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George Floyd House testimony draws battle line on police defunding

Today’s House hearings on police brutality chaired by Rep. Jerrold Nadler (D-NY) quickly drew party lines, with liberal witnesses calling for systemic reforms that would see funds for police cut and reallocated to social programs, and conservative witnesses warning about the dangers of demonizing police and weakening law enforcement.

The hearings come in the shadow of George Floyd’s funeral, which took place yesterday, June 9. Four police officers have been charged in his death.

In the opening statement by witnesses at the hearing, Floyd’s brother, Philonise Floyd, noted that his brother did not deserve to die over a $20 bill.

“I am asking you,” said Floyd, “is that what a black man’s life is worth? Twenty dollars?”

He also vowed to make sure that his brother did not die in vain, while thanking his brother for “changing the world.”

Vinita Gupta, former head of the Justice Department civil rights division under President Obama, slammed the Trump administration, arguing that federal dismantling of police oversight led to the death of George Floyd.  

She proposed that the government ban chokeholds and no-knock warrants. She also advocated for “investment” in economic opportunities and health care to mitigate crime in communities most affected by police brutality.

Other liberals proposed that that laws against lynching be federalized. Previously, liberals have expanded lynching to include any murder of black people by another race. They are currently lobbying for the Emmett Till Antilynching Act.

The sister of 53-year-old Patrick Underwood, an African American federal protective officer who was shot in Oakland last week as a result of the Floyd protests, said her brother was “murdered anonymously by blind violence.”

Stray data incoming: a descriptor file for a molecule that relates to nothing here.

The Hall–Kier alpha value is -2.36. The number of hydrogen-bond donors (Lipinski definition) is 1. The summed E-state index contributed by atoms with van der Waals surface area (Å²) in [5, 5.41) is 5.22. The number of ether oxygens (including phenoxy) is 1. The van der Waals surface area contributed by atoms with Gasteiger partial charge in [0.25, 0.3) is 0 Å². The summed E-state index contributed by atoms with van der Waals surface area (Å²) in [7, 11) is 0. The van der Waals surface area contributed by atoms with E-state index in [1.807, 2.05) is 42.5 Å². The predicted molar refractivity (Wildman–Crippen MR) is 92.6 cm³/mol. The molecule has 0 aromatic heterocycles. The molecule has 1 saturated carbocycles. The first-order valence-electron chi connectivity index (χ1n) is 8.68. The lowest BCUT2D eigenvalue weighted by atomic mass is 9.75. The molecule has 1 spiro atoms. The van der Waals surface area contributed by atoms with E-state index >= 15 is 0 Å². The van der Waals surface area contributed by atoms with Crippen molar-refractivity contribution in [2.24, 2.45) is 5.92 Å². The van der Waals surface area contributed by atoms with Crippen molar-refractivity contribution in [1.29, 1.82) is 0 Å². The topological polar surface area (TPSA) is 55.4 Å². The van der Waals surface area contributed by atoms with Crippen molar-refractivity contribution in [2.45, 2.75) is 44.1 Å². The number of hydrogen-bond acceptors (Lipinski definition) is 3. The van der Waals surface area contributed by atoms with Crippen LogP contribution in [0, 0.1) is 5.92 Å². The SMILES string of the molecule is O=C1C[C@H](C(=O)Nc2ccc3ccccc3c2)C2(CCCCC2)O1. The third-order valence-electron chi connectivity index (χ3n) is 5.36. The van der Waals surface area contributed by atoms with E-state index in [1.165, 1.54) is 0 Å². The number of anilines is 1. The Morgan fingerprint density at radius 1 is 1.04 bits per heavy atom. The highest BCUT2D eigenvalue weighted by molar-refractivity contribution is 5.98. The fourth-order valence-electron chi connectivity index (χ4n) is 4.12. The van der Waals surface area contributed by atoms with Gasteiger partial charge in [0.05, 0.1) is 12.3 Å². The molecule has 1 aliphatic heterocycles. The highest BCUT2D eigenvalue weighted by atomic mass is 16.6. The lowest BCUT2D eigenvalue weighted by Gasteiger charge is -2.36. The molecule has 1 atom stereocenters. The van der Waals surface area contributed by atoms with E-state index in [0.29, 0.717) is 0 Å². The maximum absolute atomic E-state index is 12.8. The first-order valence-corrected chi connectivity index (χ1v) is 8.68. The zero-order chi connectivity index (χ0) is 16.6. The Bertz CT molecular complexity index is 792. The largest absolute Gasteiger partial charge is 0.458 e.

“I’m here to seek justice from the chaos,” Angela Underwood Jacobs told the committee, saying that the country must find lawful and peaceful solutions that protect the public and the police.

She called the issue of violence “not a black or white or blue issue,” but an issue for all humanity.

“Who will pick up Patrick’s body?” she asked the committee, noting that he also died on cold, hard concrete.

The chief of the Major Cities Chiefs Association, Art Acevedo, warned that cutting police would have disastrous consequences to the communities they serve. He said police have a duty to put the safety of the community first.

Dr. Darrell Scott, a pastor from Cleveland, who leads the National Diversity Coalition for Trump, was even more scathing in his criticism of defunding the police.

“The prospect of defunding and/or dismantling of police forces across the country is one of the most unwise, irresponsible proposals by American politicians in our nation’s history,” said Scott.

He called defunding police a “reactionary” measure that would hurt minorities the most.  

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